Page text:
The Risks of Traveling Abroad While Ill: You May Need an Air Ambulance
You never know when you may need an air ambulance. Recently, I saw a news report that reminded me of that. The story was about a woman who had traveled from the U.S. to Hungary for a vacation. According to reports, Vilma Soltesz was already in poor health when she left for her trip: she had kidney disease and diabetes, and was wheelchair bound.
After spending some time at their vacation property in their homeland of Hungary, Vilma and her husband Janos prepared to return to the United States so Vilma could continue to receive treatment for her health problems. Unfortunately, her condition had begun to decline, and due to water retention, she had gained weight. When she and her husband attempted to board the flight in Budapest, the airline told them that they wouldn't be able to accommodate them.
The couple then traveled to both Prague and Frankfurt in an effort to get on a flight back to the U.S., but they were unsuccessful. In all, three airlines were unable or unwilling to get Vilma onto their planes. Reasons they gave included not being able to find a long enough seatbelt extender, elevators that couldn't support the woman's weight, and the crew's inability to move Vilma from her wheelchair to her seat on the plane.
Ultimately, the couple returned to their vacation home in Hungary, where Vilma passed away several days later.
There's no doubt that this is a tragic story. Without knowing the complete details of Vilma's condition or the airlines' attempts to get her on the plane, it's hard to say if anything could have been done differently. But the story does shed some light on the dangers of traveling while in poor health, and the risks of believing that commercial airlines will always be able to get you home.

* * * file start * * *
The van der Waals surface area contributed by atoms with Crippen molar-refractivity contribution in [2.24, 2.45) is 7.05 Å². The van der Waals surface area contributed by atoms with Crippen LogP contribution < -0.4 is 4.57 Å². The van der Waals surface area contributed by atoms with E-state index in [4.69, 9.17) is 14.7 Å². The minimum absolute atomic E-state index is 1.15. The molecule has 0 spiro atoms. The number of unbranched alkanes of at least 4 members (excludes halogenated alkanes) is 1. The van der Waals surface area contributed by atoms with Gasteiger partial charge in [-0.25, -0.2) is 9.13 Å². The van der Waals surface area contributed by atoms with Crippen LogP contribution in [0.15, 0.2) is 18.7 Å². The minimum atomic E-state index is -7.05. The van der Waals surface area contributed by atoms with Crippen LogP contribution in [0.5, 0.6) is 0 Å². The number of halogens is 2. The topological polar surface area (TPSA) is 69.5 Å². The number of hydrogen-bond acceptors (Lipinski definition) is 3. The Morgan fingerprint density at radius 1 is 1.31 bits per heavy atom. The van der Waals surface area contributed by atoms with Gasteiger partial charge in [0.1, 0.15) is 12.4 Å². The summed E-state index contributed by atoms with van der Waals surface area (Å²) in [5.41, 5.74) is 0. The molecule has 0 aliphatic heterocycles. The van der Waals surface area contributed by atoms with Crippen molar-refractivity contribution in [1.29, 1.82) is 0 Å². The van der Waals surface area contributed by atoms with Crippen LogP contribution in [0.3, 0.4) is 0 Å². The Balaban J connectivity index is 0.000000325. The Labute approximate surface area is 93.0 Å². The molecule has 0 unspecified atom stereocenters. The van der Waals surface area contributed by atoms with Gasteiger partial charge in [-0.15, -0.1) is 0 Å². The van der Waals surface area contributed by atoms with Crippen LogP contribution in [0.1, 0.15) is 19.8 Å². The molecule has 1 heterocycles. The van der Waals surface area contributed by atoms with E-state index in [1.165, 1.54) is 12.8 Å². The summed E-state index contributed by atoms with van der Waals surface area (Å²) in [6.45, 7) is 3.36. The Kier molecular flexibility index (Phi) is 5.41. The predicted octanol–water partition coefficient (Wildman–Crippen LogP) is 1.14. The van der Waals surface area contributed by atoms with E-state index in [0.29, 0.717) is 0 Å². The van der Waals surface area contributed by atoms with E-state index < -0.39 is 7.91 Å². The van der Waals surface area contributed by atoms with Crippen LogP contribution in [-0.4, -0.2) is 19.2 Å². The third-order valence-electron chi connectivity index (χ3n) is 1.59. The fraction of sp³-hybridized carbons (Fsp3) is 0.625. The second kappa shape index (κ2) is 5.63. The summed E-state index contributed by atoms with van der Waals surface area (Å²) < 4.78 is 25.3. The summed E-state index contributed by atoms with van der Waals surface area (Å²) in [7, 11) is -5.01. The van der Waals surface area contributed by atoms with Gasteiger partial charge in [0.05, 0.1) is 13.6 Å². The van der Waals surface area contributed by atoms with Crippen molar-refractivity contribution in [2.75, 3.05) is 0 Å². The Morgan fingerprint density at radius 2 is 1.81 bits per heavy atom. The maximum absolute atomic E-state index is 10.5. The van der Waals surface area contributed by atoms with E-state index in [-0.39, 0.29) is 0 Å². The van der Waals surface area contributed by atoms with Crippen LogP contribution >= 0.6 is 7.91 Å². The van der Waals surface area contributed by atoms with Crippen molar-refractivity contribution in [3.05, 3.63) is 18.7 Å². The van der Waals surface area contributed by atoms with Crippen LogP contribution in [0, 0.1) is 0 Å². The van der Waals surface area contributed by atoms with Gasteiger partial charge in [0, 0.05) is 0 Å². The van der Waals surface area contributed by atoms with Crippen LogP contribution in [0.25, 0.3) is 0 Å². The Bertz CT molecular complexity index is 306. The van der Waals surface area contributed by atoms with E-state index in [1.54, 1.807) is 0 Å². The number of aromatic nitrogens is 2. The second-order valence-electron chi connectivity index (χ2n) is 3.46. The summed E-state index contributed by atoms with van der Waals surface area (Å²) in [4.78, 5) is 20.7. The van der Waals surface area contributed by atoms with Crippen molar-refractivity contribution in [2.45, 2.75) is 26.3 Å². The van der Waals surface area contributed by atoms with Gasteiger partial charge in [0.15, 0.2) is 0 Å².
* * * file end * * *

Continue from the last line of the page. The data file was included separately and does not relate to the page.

The reality is that commercial airlines can and do refuse to transport people for a variety of reasons. Sometimes, as in a case we told you about a few months ago, it may be because they think the passenger appears to be too sick to fly. In other cases (perhaps in this one) they may be unable to safely transport the passenger.
Sometimes, traveling with a commercial medical escort can help a passenger negotiate with the airline and get on board without any trouble. In other cases, especially when a person has a serious medical condition, an air ambulance may be the only option.
If you're ill and are going travel, it makes sense to have a contingency plan. Not only should you think about whether you'll be able to get the medical care you need in the place you're visiting, but you should also consider whether you may need to turn to an air ambulance to get home. It's possible that having that plan could save your life.
To find out more about MedFlight911's air ambulance and air medical escort services, give us a call at 888-359-1911 or get a no-obligation long-distance medical transport quote here.